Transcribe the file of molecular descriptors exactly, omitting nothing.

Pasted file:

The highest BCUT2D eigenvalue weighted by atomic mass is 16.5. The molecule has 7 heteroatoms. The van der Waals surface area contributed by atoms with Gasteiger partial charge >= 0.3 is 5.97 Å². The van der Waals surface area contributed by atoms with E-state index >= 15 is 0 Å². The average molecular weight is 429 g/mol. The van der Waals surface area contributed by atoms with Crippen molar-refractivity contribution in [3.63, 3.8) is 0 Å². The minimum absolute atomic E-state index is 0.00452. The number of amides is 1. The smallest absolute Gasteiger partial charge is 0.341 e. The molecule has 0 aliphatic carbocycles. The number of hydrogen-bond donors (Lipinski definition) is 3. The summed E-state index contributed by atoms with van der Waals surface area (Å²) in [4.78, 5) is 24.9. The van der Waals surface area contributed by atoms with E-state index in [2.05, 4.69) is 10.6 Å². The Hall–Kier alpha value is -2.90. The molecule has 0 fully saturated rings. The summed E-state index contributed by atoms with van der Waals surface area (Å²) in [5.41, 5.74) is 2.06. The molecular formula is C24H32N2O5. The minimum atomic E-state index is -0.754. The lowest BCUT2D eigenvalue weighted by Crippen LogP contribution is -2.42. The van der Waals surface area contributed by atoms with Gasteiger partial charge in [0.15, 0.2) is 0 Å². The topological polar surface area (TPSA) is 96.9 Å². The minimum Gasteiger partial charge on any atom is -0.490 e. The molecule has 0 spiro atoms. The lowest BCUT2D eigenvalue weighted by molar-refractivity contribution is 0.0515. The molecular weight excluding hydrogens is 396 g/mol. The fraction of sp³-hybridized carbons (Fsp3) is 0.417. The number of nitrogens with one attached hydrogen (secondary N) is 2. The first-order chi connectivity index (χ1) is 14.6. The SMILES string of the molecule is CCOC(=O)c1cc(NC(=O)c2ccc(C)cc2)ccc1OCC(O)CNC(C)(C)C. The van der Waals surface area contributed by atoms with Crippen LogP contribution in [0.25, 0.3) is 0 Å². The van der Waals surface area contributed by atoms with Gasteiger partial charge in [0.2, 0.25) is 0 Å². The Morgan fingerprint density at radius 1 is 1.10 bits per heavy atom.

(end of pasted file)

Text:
The highest BCUT2D eigenvalue weighted by atomic mass is 16.5. The molecule has 7 heteroatoms. The van der Waals surface area contributed by atoms with Gasteiger partial charge >= 0.3 is 5.97 Å². The van der Waals surface area contributed by atoms with E-state index >= 15 is 0 Å². The average molecular weight is 429 g/mol. The van der Waals surface area contributed by atoms with Crippen molar-refractivity contribution in [3.63, 3.8) is 0 Å². The minimum absolute atomic E-state index is 0.00452. The number of amides is 1. The smallest absolute Gasteiger partial charge is 0.341 e. The molecule has 0 aliphatic carbocycles. The number of hydrogen-bond donors (Lipinski definition) is 3. The summed E-state index contributed by atoms with van der Waals surface area (Å²) in [4.78, 5) is 24.9. The van der Waals surface area contributed by atoms with E-state index in [2.05, 4.69) is 10.6 Å². The Hall–Kier alpha value is -2.90. The molecule has 0 fully saturated rings. The summed E-state index contributed by atoms with van der Waals surface area (Å²) in [5.41, 5.74) is 2.06. The molecular formula is C24H32N2O5. The minimum atomic E-state index is -0.754. The lowest BCUT2D eigenvalue weighted by Crippen LogP contribution is -2.42. The van der Waals surface area contributed by atoms with Gasteiger partial charge in [0.15, 0.2) is 0 Å². The topological polar surface area (TPSA) is 96.9 Å². The minimum Gasteiger partial charge on any atom is -0.490 e. The molecule has 0 spiro atoms. The lowest BCUT2D eigenvalue weighted by molar-refractivity contribution is 0.0515. The molecular weight excluding hydrogens is 396 g/mol. The fraction of sp³-hybridized carbons (Fsp3) is 0.417. The number of nitrogens with one attached hydrogen (secondary N) is 2. The first-order chi connectivity index (χ1) is 14.6. The SMILES string of the molecule is CCOC(=O)c1cc(NC(=O)c2ccc(C)cc2)ccc1OCC(O)CNC(C)(C)C. The van der Waals surface area contributed by atoms with Crippen LogP contribution in [0.25, 0.3) is 0 Å². The van der Waals surface area contributed by atoms with Gasteiger partial charge in [0.2, 0.25) is 0 Å². The Morgan fingerprint density at radius 1 is 1.10 bits per heavy atom.